Afro Hair Tips

Whether you are new to the natural movement or are a seasoned naturalista, we could probably all do with a little refresher on how to take care of our luscious Afro-Caribbean hair.  Follow these tips and tricks for your kinks and coils.

  1. Water is your friendContrary to some old popular beliefs, water is your friend.  Washing your hair regularly is essential to refreshing your curls and providing moisture.  It is advisable to have a good wash day routine and to cleanse your hair every 7-10 days.  Nylahs Naturals products are just the ticket for wash day.  Our newly formulated strength and shine shampoo cleans your scalp and hair well without stripping your hair of all its natural sebum. Our super botanicals restorative conditioner does as it says on the tin and restores moisture and oils to your luscious locks.  When refreshing your styles in between washes applying water to your hair is also good for hydration.  Get yourself a spray bottle and you can make a mixture of water and conditioner or beneficial oils such as coconut, olive or avocado.  Aside from applying water to your Afro-Caribbean hair, it is also necessary to drink plenty of water throughout the day.  This refreshes and hydrates you from within and does wonders for your hair and body in general.  Experts say we should aim for at least 8 glasses of water a day.  

     

  2. How to care for Afro-Caribbean hair 

    Moisturise, moisturise, moisturise.  We cannot stress this enough.  You have probably heard of the LOC or LCO method for moisturising hair – L standing for liquid, O standing for oil and C standing for cream.  Either way is good, it just depends on individual preference.  Using Nylahs’ new moisture retention leave in cream along with the old firm favourite of super seed hair oil will take your hair to the next level, trust us.  Another good tip for taking care of your Afro-Caribbean hair, which may not seem so obvious, is to get in lots of sleep.  When we sleep our bodies rejuvenate and renew our hair and body cells.  Get in at least 6-8 hours sleep a night if you do not already do so and you should see a difference.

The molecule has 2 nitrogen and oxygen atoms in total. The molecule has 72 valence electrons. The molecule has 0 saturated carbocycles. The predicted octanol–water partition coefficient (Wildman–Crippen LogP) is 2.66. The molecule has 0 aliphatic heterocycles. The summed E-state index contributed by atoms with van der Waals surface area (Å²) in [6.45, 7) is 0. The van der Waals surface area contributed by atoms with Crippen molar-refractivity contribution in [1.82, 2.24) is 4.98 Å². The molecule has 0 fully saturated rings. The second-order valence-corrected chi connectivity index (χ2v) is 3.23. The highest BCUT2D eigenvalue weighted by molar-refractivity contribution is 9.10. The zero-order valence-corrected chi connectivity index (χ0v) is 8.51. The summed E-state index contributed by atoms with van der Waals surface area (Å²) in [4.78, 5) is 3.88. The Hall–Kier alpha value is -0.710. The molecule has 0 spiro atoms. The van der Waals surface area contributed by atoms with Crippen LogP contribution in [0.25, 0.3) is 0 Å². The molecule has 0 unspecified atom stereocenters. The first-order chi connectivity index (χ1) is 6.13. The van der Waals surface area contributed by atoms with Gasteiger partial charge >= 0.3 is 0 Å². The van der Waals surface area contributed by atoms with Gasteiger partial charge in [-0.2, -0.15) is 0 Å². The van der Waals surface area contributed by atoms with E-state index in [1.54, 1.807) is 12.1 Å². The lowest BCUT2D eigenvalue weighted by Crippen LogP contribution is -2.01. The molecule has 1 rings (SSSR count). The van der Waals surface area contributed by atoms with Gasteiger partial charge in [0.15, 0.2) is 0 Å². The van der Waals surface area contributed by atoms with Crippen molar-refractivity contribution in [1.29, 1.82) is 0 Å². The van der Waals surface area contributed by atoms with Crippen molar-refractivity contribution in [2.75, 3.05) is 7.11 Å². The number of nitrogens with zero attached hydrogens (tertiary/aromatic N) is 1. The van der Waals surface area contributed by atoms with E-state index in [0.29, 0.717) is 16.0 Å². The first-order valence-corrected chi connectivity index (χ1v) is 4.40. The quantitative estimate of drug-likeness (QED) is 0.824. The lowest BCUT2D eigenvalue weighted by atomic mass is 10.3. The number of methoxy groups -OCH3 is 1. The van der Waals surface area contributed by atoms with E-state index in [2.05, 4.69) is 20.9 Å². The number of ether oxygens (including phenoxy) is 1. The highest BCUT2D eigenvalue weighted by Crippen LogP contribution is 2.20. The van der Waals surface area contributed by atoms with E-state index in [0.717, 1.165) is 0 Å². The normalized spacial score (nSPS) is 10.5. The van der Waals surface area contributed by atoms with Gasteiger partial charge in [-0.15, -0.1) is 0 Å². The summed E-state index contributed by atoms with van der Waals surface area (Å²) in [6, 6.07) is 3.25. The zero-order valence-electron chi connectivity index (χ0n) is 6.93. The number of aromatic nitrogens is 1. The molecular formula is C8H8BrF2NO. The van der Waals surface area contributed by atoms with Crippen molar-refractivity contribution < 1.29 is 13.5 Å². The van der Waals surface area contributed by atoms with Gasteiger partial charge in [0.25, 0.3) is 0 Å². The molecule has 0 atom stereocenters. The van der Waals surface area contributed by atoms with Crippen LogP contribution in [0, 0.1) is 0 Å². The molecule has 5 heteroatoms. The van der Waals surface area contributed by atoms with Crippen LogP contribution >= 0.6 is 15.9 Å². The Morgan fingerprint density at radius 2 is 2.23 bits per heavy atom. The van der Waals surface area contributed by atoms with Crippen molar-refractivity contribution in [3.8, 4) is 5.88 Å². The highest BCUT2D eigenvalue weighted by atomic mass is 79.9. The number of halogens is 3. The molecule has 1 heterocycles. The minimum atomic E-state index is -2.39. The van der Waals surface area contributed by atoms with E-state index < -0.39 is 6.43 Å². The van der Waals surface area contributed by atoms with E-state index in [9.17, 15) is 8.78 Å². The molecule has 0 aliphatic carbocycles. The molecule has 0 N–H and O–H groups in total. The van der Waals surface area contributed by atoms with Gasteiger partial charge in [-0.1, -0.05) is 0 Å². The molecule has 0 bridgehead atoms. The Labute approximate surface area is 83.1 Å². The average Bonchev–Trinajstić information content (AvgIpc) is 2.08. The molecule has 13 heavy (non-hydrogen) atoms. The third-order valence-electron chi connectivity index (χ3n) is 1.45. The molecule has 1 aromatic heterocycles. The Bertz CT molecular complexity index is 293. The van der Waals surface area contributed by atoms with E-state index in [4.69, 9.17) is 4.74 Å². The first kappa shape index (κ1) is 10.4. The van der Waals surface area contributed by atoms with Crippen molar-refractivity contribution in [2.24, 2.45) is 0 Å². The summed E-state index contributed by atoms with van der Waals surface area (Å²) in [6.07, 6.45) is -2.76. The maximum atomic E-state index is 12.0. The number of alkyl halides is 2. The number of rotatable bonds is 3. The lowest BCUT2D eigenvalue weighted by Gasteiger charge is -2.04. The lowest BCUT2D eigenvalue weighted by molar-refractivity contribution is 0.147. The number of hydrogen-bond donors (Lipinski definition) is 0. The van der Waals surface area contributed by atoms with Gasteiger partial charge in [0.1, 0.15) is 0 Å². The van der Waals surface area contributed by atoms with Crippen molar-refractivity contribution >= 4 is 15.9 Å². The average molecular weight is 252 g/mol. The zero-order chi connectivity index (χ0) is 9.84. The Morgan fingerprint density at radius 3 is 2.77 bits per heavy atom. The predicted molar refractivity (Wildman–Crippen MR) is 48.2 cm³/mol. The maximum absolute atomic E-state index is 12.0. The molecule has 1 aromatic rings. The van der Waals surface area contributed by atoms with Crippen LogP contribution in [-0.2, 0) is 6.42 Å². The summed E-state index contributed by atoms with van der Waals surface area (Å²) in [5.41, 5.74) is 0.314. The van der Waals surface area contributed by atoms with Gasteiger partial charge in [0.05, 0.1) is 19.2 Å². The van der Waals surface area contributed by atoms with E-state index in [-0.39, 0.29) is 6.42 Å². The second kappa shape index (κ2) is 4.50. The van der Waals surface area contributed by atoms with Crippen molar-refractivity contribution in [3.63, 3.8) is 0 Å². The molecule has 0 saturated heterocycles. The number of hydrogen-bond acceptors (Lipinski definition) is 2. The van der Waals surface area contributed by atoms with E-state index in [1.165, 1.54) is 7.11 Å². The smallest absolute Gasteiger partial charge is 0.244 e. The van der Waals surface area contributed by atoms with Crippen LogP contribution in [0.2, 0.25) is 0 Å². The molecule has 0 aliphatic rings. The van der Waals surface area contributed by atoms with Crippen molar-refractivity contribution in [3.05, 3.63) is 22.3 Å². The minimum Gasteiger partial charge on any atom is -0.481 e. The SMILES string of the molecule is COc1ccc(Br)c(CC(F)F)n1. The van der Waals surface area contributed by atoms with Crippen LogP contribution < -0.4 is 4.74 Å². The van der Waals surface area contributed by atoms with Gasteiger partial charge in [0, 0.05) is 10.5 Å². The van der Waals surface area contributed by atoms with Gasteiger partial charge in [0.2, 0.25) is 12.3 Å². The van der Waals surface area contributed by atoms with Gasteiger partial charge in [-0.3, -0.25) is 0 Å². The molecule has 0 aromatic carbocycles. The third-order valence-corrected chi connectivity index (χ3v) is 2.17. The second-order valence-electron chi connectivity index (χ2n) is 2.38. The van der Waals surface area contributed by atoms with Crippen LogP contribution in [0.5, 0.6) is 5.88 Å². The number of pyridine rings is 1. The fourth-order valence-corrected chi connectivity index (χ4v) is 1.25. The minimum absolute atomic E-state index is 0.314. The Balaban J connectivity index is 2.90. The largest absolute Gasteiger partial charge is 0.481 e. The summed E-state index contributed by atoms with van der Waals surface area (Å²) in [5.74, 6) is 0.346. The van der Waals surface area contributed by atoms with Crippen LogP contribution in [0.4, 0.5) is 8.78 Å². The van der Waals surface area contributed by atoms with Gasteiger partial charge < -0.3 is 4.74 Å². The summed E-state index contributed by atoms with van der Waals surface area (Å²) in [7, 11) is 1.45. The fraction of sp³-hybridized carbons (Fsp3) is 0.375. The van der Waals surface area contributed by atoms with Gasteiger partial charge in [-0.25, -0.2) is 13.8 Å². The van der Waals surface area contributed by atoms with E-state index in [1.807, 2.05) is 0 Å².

3. What am I doing wrong?The jury is decided on the use of satin or silk head scarves and pillow cases for hair care.  Not wrapping your hair at night or using cotton products is a no no, as they can deplete the hair of essential moisture and rub harshly against your hair cuticles.  Got your wash day routine down to a tee but still using cotton towels or heat to dry your mane?  Put away the hair dryer and use an old soft t-shirt to naturally dry your hair instead.  This is much kinder to your curls.

     

  4. Braiding your hair before you sleepIt is also really important as a natural to braid your hair before you sleep.  This helps is locking in moisture and also ensures that you wake up with softer, bouncier hair in the morning, perfect for styling. 

     

  5. Regularly trimming your hair
    Some of us with Afro-Caribbean hair may also be scared of a bit of snipping, but trimming your hair regularly is paramount to the health of your coils.  Trimming your hair removes split ends, which is left uncontrolled, can stretch up to the lengths of your hair which is very damaging.We hope that you have found this blog useful.  If you have any queries or want to share your own helpful tips for Afro-Caribbean hair care, then please leave a comment below.

 

1 reply
  1. Lorita
    Lorita says:

    People are not aware that scalp therapy shampoos for fast hair growth (obviously with no sulfates, no parabens and no DEA) exist. People now may possess longer hair and have more possibilities. Surely worth exploring.

    If you’re discussing alopecia, hair damage, preventing skin disorders, fast hair growth, hair care in general, the same rules apply.

    As a general rule, you have to steer clear of hair products and treatments that use chemicals like parabens, DEA and sulfates.

    What is beneficial for your hair is healthy for your skin all the same.

    Obviously the content above is so accurate for so many reasons. It avoids the common pitfalls and traps too many fall into- getting bad alternatives. Thank you so much!

    Reply

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